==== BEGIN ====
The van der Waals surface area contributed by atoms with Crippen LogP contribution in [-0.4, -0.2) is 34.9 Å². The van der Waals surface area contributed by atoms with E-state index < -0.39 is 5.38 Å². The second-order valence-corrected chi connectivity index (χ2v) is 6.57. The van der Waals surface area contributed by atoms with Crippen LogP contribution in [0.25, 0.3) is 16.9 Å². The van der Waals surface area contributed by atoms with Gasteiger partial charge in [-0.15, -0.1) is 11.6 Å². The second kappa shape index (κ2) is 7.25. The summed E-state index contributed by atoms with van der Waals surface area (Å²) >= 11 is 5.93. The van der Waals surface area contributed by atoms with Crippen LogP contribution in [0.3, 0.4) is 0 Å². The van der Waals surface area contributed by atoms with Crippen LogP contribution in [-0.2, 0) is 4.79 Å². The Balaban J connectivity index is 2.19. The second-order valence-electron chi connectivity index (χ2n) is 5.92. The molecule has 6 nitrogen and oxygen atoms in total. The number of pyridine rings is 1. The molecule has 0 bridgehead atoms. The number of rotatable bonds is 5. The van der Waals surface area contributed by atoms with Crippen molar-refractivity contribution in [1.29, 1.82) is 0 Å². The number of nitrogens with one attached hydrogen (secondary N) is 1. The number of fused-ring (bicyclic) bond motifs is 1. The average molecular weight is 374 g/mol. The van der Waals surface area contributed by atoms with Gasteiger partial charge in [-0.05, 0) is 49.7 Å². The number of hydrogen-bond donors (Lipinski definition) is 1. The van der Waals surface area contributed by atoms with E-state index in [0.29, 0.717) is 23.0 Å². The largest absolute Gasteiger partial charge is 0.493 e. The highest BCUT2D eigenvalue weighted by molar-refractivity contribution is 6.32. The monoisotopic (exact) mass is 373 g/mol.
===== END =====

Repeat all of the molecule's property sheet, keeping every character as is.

The van der Waals surface area contributed by atoms with Crippen LogP contribution in [-0.4, -0.2) is 34.9 Å². The van der Waals surface area contributed by atoms with E-state index < -0.39 is 5.38 Å². The second-order valence-corrected chi connectivity index (χ2v) is 6.57. The van der Waals surface area contributed by atoms with Crippen LogP contribution in [0.25, 0.3) is 16.9 Å². The van der Waals surface area contributed by atoms with Gasteiger partial charge in [-0.15, -0.1) is 11.6 Å². The second kappa shape index (κ2) is 7.25. The summed E-state index contributed by atoms with van der Waals surface area (Å²) >= 11 is 5.93. The van der Waals surface area contributed by atoms with Crippen LogP contribution in [0.3, 0.4) is 0 Å². The van der Waals surface area contributed by atoms with Crippen LogP contribution in [-0.2, 0) is 4.79 Å². The Balaban J connectivity index is 2.19. The second-order valence-electron chi connectivity index (χ2n) is 5.92. The molecule has 6 nitrogen and oxygen atoms in total. The number of pyridine rings is 1. The molecule has 0 bridgehead atoms. The number of rotatable bonds is 5. The van der Waals surface area contributed by atoms with Crippen molar-refractivity contribution in [1.29, 1.82) is 0 Å². The number of nitrogens with one attached hydrogen (secondary N) is 1. The number of fused-ring (bicyclic) bond motifs is 1. The average molecular weight is 374 g/mol. The van der Waals surface area contributed by atoms with Gasteiger partial charge in [-0.05, 0) is 49.7 Å². The number of hydrogen-bond donors (Lipinski definition) is 1. The van der Waals surface area contributed by atoms with E-state index in [0.29, 0.717) is 23.0 Å². The largest absolute Gasteiger partial charge is 0.493 e. The highest BCUT2D eigenvalue weighted by molar-refractivity contribution is 6.32. The monoisotopic (exact) mass is 373 g/mol.